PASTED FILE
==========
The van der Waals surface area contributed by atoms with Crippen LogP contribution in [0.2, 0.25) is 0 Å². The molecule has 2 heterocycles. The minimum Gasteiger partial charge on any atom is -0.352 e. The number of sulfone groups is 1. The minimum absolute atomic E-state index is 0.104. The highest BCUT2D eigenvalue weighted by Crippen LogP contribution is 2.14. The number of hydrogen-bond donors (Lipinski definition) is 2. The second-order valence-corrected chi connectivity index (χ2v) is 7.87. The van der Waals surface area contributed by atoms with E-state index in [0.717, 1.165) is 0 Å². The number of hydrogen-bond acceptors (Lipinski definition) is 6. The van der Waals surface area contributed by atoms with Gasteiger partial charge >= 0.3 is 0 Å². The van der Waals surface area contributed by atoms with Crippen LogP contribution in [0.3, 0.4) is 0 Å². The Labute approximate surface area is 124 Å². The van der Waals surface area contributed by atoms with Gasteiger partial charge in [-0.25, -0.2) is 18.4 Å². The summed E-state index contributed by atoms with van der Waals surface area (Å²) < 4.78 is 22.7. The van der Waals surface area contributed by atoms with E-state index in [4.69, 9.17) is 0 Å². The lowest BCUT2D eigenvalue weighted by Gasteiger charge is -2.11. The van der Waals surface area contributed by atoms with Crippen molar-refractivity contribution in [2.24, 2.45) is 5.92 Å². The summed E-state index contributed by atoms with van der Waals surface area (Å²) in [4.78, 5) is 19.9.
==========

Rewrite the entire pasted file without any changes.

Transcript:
The van der Waals surface area contributed by atoms with Crippen LogP contribution in [0.2, 0.25) is 0 Å². The molecule has 2 heterocycles. The minimum Gasteiger partial charge on any atom is -0.352 e. The number of sulfone groups is 1. The minimum absolute atomic E-state index is 0.104. The highest BCUT2D eigenvalue weighted by Crippen LogP contribution is 2.14. The number of hydrogen-bond donors (Lipinski definition) is 2. The second-order valence-corrected chi connectivity index (χ2v) is 7.87. The van der Waals surface area contributed by atoms with E-state index in [0.717, 1.165) is 0 Å². The number of hydrogen-bond acceptors (Lipinski definition) is 6. The van der Waals surface area contributed by atoms with Gasteiger partial charge >= 0.3 is 0 Å². The van der Waals surface area contributed by atoms with Crippen LogP contribution in [0.3, 0.4) is 0 Å². The Labute approximate surface area is 124 Å². The van der Waals surface area contributed by atoms with Gasteiger partial charge in [-0.25, -0.2) is 18.4 Å². The summed E-state index contributed by atoms with van der Waals surface area (Å²) < 4.78 is 22.7. The van der Waals surface area contributed by atoms with E-state index in [4.69, 9.17) is 0 Å². The lowest BCUT2D eigenvalue weighted by Gasteiger charge is -2.11. The van der Waals surface area contributed by atoms with Crippen molar-refractivity contribution in [2.24, 2.45) is 5.92 Å². The summed E-state index contributed by atoms with van der Waals surface area (Å²) in [4.78, 5) is 19.9.